Mark 13 also uses the Jerusalem Temple as a symbol, but now not of the place of encounter with God, but of the system where religion  is allied with wealth and power. He tells his disciples that before the End Times arrive, and the Kingdom of God is fully established, that alliance of religion and power  must be destroyed.  Violence, war and ridicule are weapons which the secular powers often use against those who seek to follow Christ’s example.  There has been a tendency for religious groups to respond in kind; and  when religion gets mixed up with secular power systems, they tend to adopt the secular ways of persuading people to conform, including indoctrination, physical force and persecution. Jesus demonstrated in his life and death that this was not God’s way.

The Bible passages we heard show us that what we should be relying on is Jesus’s path of self-giving, non-retaliation, forgiveness  and loving to the utmost. The way of the cross is to abandon power, absorb pain and violence and to engage in the work of reconciliation, rather than retaliation. Powerless peacemaking is the only way of life that brings us into the right relationship with God that Jesus enjoyed and demonstrated. It provides a sharp contrast to the power plays of the world, but it is something which has been all too rarely demonstrated by the Church.

These apocalyptic passages urge us to take the long view and preserve confidence in the way of the Kingdom which Jesus taught, rather than taking a short cut by using the worldly solutions of force and violence.

Bishop Justin Welby

This contrast was illustrated for me by the pictures of the Archbishop of Canterbury designate, BIshop Justin Welby, last week. He wears an ordinary black clerical shirt, not an episcopal purple one, a sign of humility and servanthood, and around his neck he wears a Coventry Cross, formed from 3 nails. This stands both for the nails of the cross of Christ, and also for the nails retrieved from the ruins of Coventry Cathedral, and formed into crosses which were sent by the Cathedral to the cities of Kiel, Dresden and Berlin as symbols of forgiveness, reconciliation and hope in 1940,while World War 2 was still being fought.

Justin Welby has been part of Coventry’s ministry of reconciliation, which continued from its war time beginnings to  become a network of partners all over the world, committed to working for peace and reconciliation in some of the world’s most difficult and longstanding areas of conflict. Bishop Welby’s work took him into dangerous situations in the Middle East and in Africa.

The Centre for Reconciliation is also committed to resourcing the church in the practical outworking of reconciliation as an integral part of Christian worship, witness and discipleship. We may not be in a position to do very much except pray about reconciliation in the large political conflicts of these ‘End Times’, but all localities and human institutions have their conflicts and power-plays, and as followers of Christ, we are called to walk the Way of the Cross and bring reconciliation there too.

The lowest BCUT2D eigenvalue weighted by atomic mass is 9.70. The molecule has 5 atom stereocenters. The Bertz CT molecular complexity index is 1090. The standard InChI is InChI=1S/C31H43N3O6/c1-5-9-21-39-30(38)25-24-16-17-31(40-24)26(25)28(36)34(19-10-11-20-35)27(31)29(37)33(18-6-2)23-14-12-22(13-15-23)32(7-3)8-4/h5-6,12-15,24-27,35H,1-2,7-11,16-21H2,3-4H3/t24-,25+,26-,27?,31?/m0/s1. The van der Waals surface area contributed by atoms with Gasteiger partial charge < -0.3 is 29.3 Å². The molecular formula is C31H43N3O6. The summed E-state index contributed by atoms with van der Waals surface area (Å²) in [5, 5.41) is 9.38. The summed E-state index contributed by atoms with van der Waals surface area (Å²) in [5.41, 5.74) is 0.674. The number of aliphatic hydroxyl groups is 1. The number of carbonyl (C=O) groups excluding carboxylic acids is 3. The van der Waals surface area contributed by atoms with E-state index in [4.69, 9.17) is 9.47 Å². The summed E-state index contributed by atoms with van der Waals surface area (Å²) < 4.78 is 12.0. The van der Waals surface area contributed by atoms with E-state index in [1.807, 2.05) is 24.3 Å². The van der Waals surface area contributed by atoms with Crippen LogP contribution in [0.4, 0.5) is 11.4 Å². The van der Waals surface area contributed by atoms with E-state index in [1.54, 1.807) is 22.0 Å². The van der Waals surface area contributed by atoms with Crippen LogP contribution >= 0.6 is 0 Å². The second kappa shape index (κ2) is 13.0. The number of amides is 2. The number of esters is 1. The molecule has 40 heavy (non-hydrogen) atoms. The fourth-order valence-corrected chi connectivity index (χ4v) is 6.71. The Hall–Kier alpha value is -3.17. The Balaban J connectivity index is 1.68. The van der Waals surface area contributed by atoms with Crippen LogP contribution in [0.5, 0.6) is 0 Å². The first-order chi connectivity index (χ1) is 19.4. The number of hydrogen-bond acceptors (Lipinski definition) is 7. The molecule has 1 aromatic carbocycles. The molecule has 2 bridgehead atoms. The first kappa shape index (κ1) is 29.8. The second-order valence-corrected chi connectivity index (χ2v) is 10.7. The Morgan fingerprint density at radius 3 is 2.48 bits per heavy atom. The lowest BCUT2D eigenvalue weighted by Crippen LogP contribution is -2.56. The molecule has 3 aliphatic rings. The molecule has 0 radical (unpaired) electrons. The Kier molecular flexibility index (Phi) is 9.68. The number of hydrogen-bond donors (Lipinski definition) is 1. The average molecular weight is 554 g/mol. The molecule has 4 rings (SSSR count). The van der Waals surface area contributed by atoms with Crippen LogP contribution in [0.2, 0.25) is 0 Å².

This will mean accepting that the old situation in which the church had an established and respected place in the community, both physically and traditionally, is no more. Our fine construction of stone, like the Jerusalem Temple, is being broken down, and we have to find a different way of engaging with the people who need to learn about Christ’s way of peace, love and reconciliation from expecting them to come to us, and to be taught about our beliefs through the public education system.

We are being challenged, many believe, to try new ways of living the way of the Kingdom without the security of buildings and support of the state and traditional culture. That will mean not just exploring new ways of teaching and worshipping, like Messy Church, and food banks and debt counselling, and help for refugees, but also thinking again about what is the real core of the Christian message, and how that can be expressed in the language and concepts, and through the media in which the majority of people nowadays are at home. We cannot speak peace to our communities unless we are part of our communities, both physically and theologically, and in order to do that, we will almost certainly find ourselves having to let go of things that we value, or at least see them gradually take up fewer resources than those things which speak to those who need our ministry. There may need to be changes not only in the way we do things, but also in the way we express our beliefs, in the concepts we use and the way we interpret scripture, if our faith is to be of use in this post-modern world.